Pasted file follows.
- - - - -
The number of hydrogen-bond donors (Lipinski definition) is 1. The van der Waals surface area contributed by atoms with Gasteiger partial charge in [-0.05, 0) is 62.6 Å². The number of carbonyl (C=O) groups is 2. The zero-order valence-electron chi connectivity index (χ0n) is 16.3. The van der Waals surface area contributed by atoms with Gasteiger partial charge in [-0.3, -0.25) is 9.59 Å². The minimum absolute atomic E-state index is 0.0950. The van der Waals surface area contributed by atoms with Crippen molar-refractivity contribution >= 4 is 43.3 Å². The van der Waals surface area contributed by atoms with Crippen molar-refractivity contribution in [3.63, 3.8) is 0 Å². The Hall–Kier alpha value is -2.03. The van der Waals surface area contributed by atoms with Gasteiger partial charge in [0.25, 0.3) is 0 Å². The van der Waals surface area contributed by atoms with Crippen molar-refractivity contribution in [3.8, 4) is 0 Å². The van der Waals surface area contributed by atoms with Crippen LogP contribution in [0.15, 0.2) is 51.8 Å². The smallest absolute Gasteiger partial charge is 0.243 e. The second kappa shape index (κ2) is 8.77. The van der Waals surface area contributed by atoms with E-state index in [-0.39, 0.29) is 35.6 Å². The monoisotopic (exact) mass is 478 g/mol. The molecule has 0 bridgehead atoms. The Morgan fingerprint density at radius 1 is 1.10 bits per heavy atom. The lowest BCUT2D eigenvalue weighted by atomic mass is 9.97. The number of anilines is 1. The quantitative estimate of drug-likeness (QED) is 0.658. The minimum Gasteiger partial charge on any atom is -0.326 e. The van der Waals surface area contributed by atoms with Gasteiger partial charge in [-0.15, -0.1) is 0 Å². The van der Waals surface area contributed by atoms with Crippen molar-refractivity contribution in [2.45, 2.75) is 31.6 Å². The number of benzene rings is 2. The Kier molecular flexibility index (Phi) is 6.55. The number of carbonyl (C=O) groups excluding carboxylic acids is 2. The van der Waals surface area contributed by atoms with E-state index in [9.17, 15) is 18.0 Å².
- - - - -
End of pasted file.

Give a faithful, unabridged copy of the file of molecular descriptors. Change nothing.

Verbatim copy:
The number of hydrogen-bond donors (Lipinski definition) is 1. The van der Waals surface area contributed by atoms with Gasteiger partial charge in [-0.05, 0) is 62.6 Å². The number of carbonyl (C=O) groups is 2. The zero-order valence-electron chi connectivity index (χ0n) is 16.3. The van der Waals surface area contributed by atoms with Gasteiger partial charge in [-0.3, -0.25) is 9.59 Å². The minimum absolute atomic E-state index is 0.0950. The van der Waals surface area contributed by atoms with Crippen molar-refractivity contribution >= 4 is 43.3 Å². The van der Waals surface area contributed by atoms with Crippen molar-refractivity contribution in [3.63, 3.8) is 0 Å². The Hall–Kier alpha value is -2.03. The van der Waals surface area contributed by atoms with Gasteiger partial charge in [0.25, 0.3) is 0 Å². The van der Waals surface area contributed by atoms with Crippen molar-refractivity contribution in [3.8, 4) is 0 Å². The van der Waals surface area contributed by atoms with Crippen LogP contribution in [0.15, 0.2) is 51.8 Å². The smallest absolute Gasteiger partial charge is 0.243 e. The second kappa shape index (κ2) is 8.77. The van der Waals surface area contributed by atoms with E-state index in [-0.39, 0.29) is 35.6 Å². The monoisotopic (exact) mass is 478 g/mol. The molecule has 0 bridgehead atoms. The Morgan fingerprint density at radius 1 is 1.10 bits per heavy atom. The lowest BCUT2D eigenvalue weighted by atomic mass is 9.97. The number of anilines is 1. The quantitative estimate of drug-likeness (QED) is 0.658. The minimum Gasteiger partial charge on any atom is -0.326 e. The van der Waals surface area contributed by atoms with Gasteiger partial charge in [-0.15, -0.1) is 0 Å². The van der Waals surface area contributed by atoms with Crippen molar-refractivity contribution in [2.45, 2.75) is 31.6 Å². The number of benzene rings is 2. The Kier molecular flexibility index (Phi) is 6.55. The number of carbonyl (C=O) groups excluding carboxylic acids is 2. The van der Waals surface area contributed by atoms with E-state index in [9.17, 15) is 18.0 Å².